Stars to the Rescue Again

Starry night

In the pre-technology era, there was no GPS and there was no Internet. People used to mark directions according to the position of the stars. That helped a lot in determining the correct route. Stars were the GPS of the generations of human beings for thousands of years. They rescued our ancestors.

After the arrival of technology, we have solved a great deal of problems of our past, whether they be of survival or luxury. On the survival side, these problems include diseases, lack of education, clean water and security for most of the time.

On the luxury side, we are warm when the weather is cold and cold when the weather is hot. We have access to a variety of foods from all corners of the world. We travel in fast cars and sleep on soft beds. In fact, as funny as it sounds, the wants of one generation become the needs of the next.

While solving such problems for us, technology has given us psychological problems such as social isolation and an always busy mindset that can result in unnecessary stress.

In this post-technology period, we spend most of our time indoors. We are living in cages of our offices, homes, restaurants and shopping malls. There are too many lights during the night any way thus blocking most of the stars. It actually happens very seldom that we experience a full starry night.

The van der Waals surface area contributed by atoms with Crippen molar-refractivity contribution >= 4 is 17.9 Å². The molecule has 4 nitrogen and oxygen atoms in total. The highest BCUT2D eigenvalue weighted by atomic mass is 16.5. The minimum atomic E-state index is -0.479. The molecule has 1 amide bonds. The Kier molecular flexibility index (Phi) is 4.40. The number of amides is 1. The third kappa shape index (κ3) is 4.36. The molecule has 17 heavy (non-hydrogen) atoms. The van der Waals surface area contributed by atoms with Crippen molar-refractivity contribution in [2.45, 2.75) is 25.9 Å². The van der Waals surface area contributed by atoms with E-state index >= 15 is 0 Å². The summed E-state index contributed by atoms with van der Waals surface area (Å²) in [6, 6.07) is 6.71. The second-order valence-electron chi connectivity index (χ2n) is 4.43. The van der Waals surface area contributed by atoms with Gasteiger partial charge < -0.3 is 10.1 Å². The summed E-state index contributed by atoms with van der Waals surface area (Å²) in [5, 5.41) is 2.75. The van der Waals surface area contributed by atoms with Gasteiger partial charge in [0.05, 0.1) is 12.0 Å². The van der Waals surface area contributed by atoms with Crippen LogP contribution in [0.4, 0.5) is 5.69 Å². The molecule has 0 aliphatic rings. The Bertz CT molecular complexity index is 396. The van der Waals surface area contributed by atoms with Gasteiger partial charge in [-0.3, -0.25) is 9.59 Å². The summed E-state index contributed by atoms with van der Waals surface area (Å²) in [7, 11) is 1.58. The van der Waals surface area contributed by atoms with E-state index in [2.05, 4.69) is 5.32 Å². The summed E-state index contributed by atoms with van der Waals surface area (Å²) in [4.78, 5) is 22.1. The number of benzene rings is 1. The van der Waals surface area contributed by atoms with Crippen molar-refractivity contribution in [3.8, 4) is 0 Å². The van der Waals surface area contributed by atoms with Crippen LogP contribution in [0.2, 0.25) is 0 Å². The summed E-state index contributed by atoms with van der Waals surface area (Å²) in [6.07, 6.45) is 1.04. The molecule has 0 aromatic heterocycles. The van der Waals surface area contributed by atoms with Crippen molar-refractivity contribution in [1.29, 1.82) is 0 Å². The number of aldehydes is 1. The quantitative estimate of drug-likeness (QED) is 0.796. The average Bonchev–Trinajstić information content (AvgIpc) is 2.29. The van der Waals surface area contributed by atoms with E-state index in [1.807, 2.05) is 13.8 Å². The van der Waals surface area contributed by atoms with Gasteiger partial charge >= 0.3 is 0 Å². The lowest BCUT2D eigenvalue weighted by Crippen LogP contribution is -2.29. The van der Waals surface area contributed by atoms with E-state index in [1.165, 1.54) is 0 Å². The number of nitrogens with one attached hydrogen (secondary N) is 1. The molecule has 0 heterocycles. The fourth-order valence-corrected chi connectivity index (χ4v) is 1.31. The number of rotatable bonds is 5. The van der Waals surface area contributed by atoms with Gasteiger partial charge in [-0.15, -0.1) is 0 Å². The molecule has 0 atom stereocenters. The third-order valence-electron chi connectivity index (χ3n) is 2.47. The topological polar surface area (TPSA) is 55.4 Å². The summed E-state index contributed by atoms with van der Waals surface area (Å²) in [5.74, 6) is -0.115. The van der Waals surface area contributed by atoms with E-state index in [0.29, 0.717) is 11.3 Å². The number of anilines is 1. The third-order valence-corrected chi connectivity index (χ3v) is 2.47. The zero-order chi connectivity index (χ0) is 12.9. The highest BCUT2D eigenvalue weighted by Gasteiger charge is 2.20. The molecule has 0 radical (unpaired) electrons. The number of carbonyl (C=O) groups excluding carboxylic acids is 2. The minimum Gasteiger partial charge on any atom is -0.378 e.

Whenever I do, even if it happens once in years, I find it amazing. A sky full of stars puts things in perspective and injects a dose of calmness in our minds. It is a great therapy for busy and stressful minds. Interestingly, I recently read the book Tools for Titans and found a similar idea of stargazing as a therapy.

In words of BJ Miller,

Stargazing as a therapy


When you are struggling with just about anything, look up. Just ponder the night sky for a minute and realize that we’re all on the same planet at the same time. As far as we can tell, we’re the only planet with life like ours on it anywhere nearby. Then, you start looking at the stars, and you realize that the light hitting your eyes is ancient, [some of the] stars that you’re seeing, they no longer exist by the time that the light gets to you. Just mulling the bare-naked facts of the cosmos is enough to thrill me, awe me, freak me out, and kind of put all my neurotic anxieties in their proper place. A lot of people — when you’re standing at the edge of your horizon, at death’s door, you can be much more in tune with the cosmos.

The author Tim Ferriss also describes how he reaps disproportionate rewards as compared to the effort through the stargazing therapy.

The stars are actually there to rescue us this time not from being physically lost, but from being mentally lost as the pace of life gets even quicker.

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